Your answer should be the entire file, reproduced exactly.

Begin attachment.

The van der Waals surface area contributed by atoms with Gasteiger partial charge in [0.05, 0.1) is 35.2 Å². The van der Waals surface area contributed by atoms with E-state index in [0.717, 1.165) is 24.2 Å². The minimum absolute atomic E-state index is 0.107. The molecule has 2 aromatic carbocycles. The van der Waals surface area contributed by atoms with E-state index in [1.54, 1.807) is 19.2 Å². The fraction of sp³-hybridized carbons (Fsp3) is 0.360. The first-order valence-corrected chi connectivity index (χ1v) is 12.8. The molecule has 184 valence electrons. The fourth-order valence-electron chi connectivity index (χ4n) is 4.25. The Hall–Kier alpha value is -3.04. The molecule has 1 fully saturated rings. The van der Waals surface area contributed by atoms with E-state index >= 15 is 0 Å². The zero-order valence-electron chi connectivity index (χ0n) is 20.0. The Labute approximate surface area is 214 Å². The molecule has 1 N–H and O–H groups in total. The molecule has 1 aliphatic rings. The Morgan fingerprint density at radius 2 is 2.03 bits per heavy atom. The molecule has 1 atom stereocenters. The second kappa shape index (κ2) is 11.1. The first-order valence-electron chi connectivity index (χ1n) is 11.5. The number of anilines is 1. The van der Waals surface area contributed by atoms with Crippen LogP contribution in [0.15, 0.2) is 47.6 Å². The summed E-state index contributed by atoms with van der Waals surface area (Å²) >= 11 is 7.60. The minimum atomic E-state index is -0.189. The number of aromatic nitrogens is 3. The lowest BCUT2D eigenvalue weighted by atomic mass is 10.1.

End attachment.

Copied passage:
The van der Waals surface area contributed by atoms with Gasteiger partial charge in [0.05, 0.1) is 35.2 Å². The van der Waals surface area contributed by atoms with E-state index in [0.717, 1.165) is 24.2 Å². The minimum absolute atomic E-state index is 0.107. The molecule has 2 aromatic carbocycles. The van der Waals surface area contributed by atoms with E-state index in [1.54, 1.807) is 19.2 Å². The fraction of sp³-hybridized carbons (Fsp3) is 0.360. The first-order valence-corrected chi connectivity index (χ1v) is 12.8. The molecule has 184 valence electrons. The fourth-order valence-electron chi connectivity index (χ4n) is 4.25. The Hall–Kier alpha value is -3.04. The molecule has 1 fully saturated rings. The van der Waals surface area contributed by atoms with E-state index >= 15 is 0 Å². The zero-order valence-electron chi connectivity index (χ0n) is 20.0. The Labute approximate surface area is 214 Å². The molecule has 1 N–H and O–H groups in total. The molecule has 1 aliphatic rings. The Morgan fingerprint density at radius 2 is 2.03 bits per heavy atom. The molecule has 1 atom stereocenters. The second kappa shape index (κ2) is 11.1. The first-order valence-electron chi connectivity index (χ1n) is 11.5. The number of anilines is 1. The van der Waals surface area contributed by atoms with Crippen LogP contribution in [0.15, 0.2) is 47.6 Å². The summed E-state index contributed by atoms with van der Waals surface area (Å²) >= 11 is 7.60. The minimum atomic E-state index is -0.189. The number of aromatic nitrogens is 3. The lowest BCUT2D eigenvalue weighted by atomic mass is 10.1.